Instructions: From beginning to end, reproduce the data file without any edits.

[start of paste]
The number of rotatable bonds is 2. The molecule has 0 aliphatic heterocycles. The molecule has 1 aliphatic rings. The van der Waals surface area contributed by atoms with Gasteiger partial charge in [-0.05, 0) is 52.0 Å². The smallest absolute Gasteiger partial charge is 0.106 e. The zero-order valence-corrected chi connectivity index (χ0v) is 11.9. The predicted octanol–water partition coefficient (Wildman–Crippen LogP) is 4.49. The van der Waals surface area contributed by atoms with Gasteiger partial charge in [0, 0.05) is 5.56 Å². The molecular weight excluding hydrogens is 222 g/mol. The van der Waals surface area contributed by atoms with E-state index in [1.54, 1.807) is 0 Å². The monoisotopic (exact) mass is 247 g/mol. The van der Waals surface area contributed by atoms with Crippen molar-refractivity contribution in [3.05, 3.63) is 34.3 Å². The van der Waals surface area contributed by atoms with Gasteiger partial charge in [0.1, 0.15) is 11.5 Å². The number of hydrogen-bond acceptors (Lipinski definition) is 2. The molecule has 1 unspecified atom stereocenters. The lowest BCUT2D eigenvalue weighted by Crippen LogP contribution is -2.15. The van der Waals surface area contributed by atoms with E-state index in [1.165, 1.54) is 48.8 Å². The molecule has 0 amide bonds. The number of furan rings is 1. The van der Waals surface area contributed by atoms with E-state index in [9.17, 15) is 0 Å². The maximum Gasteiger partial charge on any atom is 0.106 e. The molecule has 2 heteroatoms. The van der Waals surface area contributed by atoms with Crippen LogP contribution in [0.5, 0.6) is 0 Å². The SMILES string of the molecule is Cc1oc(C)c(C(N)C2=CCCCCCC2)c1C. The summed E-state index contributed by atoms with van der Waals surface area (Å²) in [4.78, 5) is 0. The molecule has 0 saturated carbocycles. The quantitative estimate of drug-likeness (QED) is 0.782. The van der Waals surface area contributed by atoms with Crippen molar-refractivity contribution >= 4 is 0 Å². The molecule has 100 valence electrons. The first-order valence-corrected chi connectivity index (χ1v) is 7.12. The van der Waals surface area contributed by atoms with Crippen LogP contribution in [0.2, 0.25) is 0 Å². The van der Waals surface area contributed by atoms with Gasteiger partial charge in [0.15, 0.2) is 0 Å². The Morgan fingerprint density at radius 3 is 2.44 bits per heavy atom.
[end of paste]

The number of rotatable bonds is 2. The molecule has 0 aliphatic heterocycles. The molecule has 1 aliphatic rings. The van der Waals surface area contributed by atoms with Gasteiger partial charge in [-0.05, 0) is 52.0 Å². The smallest absolute Gasteiger partial charge is 0.106 e. The zero-order valence-corrected chi connectivity index (χ0v) is 11.9. The predicted octanol–water partition coefficient (Wildman–Crippen LogP) is 4.49. The van der Waals surface area contributed by atoms with Gasteiger partial charge in [0, 0.05) is 5.56 Å². The molecular weight excluding hydrogens is 222 g/mol. The van der Waals surface area contributed by atoms with E-state index in [1.54, 1.807) is 0 Å². The monoisotopic (exact) mass is 247 g/mol. The van der Waals surface area contributed by atoms with Crippen molar-refractivity contribution in [3.05, 3.63) is 34.3 Å². The van der Waals surface area contributed by atoms with Gasteiger partial charge in [0.1, 0.15) is 11.5 Å². The number of hydrogen-bond acceptors (Lipinski definition) is 2. The molecule has 1 unspecified atom stereocenters. The lowest BCUT2D eigenvalue weighted by Crippen LogP contribution is -2.15. The van der Waals surface area contributed by atoms with E-state index in [1.165, 1.54) is 48.8 Å². The molecule has 0 amide bonds. The number of furan rings is 1. The van der Waals surface area contributed by atoms with E-state index in [9.17, 15) is 0 Å². The maximum Gasteiger partial charge on any atom is 0.106 e. The molecule has 2 heteroatoms. The van der Waals surface area contributed by atoms with Crippen LogP contribution in [0.5, 0.6) is 0 Å². The SMILES string of the molecule is Cc1oc(C)c(C(N)C2=CCCCCCC2)c1C. The summed E-state index contributed by atoms with van der Waals surface area (Å²) in [4.78, 5) is 0. The molecule has 0 saturated carbocycles. The quantitative estimate of drug-likeness (QED) is 0.782. The van der Waals surface area contributed by atoms with Crippen molar-refractivity contribution >= 4 is 0 Å². The molecule has 100 valence electrons. The first-order valence-corrected chi connectivity index (χ1v) is 7.12. The van der Waals surface area contributed by atoms with Crippen LogP contribution in [0.2, 0.25) is 0 Å². The van der Waals surface area contributed by atoms with Gasteiger partial charge in [0.15, 0.2) is 0 Å². The Morgan fingerprint density at radius 3 is 2.44 bits per heavy atom.